The Firebird’s Racing Performance

The Pontiac Firebird largely came as a result of race car drivers competing in the Sports Car Club of America (SCCA) Trans Am circuit. GM had discontinued its involvement in racing in 1963, but that didn’t stop retired race car driver and entrepreneur Roger Penske from sponsoring a Chevrolet Camaro team. In 1968, the Camaro team won the SCCA Trans Am circuit with famous driver Mark Donohue, also known as “Captain Nice” and “Dark Monohue.”  

The year after Donohue’s win, Terry Godsall, a Canadian industrialist, created a Pontiac Firebird team with driver Jerry Titus. Although the Pontiac team performed excellently with Titus’ driving and help from Pontiac’s engineers, the team finished third after Camaro and their rival Mustang. 

The next year, 1970, the Pontiac team started strong, but tragically, Jerry Titus struck a bridge abutment during a race, resulting in fatal injuries. Although his driver had passed away, Godsall continued the 1970 season with two other drivers with poor end-of-season results.

According to Herb Adams, project lead at Pontiac, the car manufacturer actually cut ties with the racing team in the middle of the season because Godsall blamed Pontiac’s engineers for the team’s lack of success. At the end of the season, Godsall disbanded the team. 

Although the Firebird didn’t have immense success on the SCCA Trans Am circuit, the special Firebird Trans Am got its name from the racing circuit. GM initially faced copyright issues due to the name, but they ended up compensating the Sports Car Club of America for the name rights by giving them a $5 royalty fee per car. 

The 1969 Firebird Trans Am Debut

The Pontiac Firebird made its stunning introduction at the Chicago Auto Show in December 1968 along with the GTO Judge. 

Before its debut, the special Firebird underwent an expert, multi-staged development process. In early 1968, Herb Adams and his team had a special project developing a multi-carbureted, six-cylinder engine. One aspect of the project that was peculiar was that Adams focused on the vehicle’s handling, which was atypical in the development of muscle cars. Usually, car developers focus primarily on the straight-line acceleration of the car rather than its handling. 

Adams and his team created an OHC-6 Sprint engine with Weber downdraft carburetors, and Adams himself designed a rear-facing intake scoop that became the first Pontiac “shaker,” a feature that came with every succeeding Trans Am. 

While Adams worked on this project, John DeLorean was hard at work trying to create a special Firebird. Initially, he wanted to equip the Firebird with a fuel-injected 400 cubic inch displacement V-8 engine created by Jack Brabham. Although they did finish construction on a single unit, they scrapped the idea of mass producing these vehicles because they were expensive to create.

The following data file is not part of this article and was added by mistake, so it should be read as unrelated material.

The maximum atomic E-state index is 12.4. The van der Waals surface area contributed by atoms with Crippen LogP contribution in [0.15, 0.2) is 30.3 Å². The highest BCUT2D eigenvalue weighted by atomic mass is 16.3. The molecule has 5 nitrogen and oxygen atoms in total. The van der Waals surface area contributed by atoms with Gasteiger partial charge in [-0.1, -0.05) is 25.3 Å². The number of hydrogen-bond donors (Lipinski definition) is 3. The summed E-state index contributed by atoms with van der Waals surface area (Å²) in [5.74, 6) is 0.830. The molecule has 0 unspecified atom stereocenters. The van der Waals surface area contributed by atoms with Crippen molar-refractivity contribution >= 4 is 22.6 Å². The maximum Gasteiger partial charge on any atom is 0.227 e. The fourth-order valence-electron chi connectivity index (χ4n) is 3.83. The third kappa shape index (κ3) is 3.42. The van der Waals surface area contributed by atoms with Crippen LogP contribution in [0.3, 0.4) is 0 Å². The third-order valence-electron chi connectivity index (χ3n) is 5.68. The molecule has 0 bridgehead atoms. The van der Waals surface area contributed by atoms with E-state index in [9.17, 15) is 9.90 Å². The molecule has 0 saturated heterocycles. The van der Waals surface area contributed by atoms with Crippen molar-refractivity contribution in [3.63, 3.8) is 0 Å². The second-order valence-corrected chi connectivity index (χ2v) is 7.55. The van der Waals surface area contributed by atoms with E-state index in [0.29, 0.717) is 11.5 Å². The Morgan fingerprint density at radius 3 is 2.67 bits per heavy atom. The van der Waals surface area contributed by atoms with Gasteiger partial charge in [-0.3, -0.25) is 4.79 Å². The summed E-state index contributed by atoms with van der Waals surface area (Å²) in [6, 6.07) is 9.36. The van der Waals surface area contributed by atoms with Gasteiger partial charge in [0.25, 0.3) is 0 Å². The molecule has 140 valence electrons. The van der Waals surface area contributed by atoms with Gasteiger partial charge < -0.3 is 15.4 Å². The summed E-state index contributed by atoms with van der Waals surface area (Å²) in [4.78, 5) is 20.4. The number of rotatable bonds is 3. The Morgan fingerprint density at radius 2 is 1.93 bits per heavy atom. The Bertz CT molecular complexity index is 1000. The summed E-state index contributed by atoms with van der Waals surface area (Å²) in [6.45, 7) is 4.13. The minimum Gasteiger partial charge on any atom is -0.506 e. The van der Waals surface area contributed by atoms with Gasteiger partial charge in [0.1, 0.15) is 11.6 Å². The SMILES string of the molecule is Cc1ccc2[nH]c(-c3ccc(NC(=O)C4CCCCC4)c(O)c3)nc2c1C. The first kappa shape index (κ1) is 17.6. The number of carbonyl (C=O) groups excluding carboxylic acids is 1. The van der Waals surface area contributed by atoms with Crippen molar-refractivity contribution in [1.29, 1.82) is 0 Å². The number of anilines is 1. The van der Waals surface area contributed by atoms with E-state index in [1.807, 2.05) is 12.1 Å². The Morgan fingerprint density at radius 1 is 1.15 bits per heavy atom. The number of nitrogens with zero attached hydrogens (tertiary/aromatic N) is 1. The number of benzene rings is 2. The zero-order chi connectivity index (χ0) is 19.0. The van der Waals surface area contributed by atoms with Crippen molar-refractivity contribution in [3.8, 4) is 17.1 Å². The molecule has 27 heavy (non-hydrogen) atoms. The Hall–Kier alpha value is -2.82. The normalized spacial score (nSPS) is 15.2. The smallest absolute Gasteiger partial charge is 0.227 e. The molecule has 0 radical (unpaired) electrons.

The first Pontiac Trans Ams were created through DeLorean and Adams’ experimentation. In addition to the single Trans Am with the Brabham engine, Pontiac created 25 units intended for the SCCA racing circuit. Pontiac equipped these units with 303 cubic inch displacement Tunnel Port engines. 

Next, Pontiac produced 200 Trans Am units. These cars could come with two engine options, both of which came from the GTO Judge: the 400 cubic inch displacement Ram Air III with 335 hp and the more impressive 400 cubic inch displacement Ram Air IV with 345 hp. 

Oddly enough, these same engines had a higher horsepower when used in the GTOs. The reason for this is likely because GM didn’t want the car to generate more than one hp for every ten pounds of the car’s weight. Pontiac Trans Ams included a steel tab within the Quadrajet carburetor linkage, preventing the secondary barrels from opening all the way. 

Like the GTO, the Trans Am came with a robust three-speed manual transmission and rear-end gears, and Pontiac also offered close and wide-ratio four-speed transmissions and a Turbo-Hydramatic.  

Legacy of the Pontiac Firebird

With its breathtaking performance and style, the Firebird Trans Am is truly an unforgettable entry in the history of automobiles. Although these vehicles are highly sought after and adored today, Pontiac Firebird sales declined in the late 20th century. 

Pontiac halted production on the Firebird Trans Am in 2002 after producing the final Trans Am, which came with a 5.7 liter V-8 with 325 hp. 

Although the Pontiac Trans Am is out of production, it lives on in the hearts of motor enthusiasts, and plenty of classic Firebirds are available on used and classic car websites. 

 

 

1980 Pontiac Turbo-Trans Am “Indianapolis Edition”.


Get Premium Insurance on a Classic Car

If you need car insurance on a pony car, like the 1969 Firebird, or another classic vehicle, you’ve come to the right place. Here at Classic Auto Insurance, we provide our clients with customizable policies perfect for their unique needs. Our policies are one-of-a-kind with special benefits included, such as inflation guard, agreed-upon value, rollover miles, nationwide flatbed towing, and more.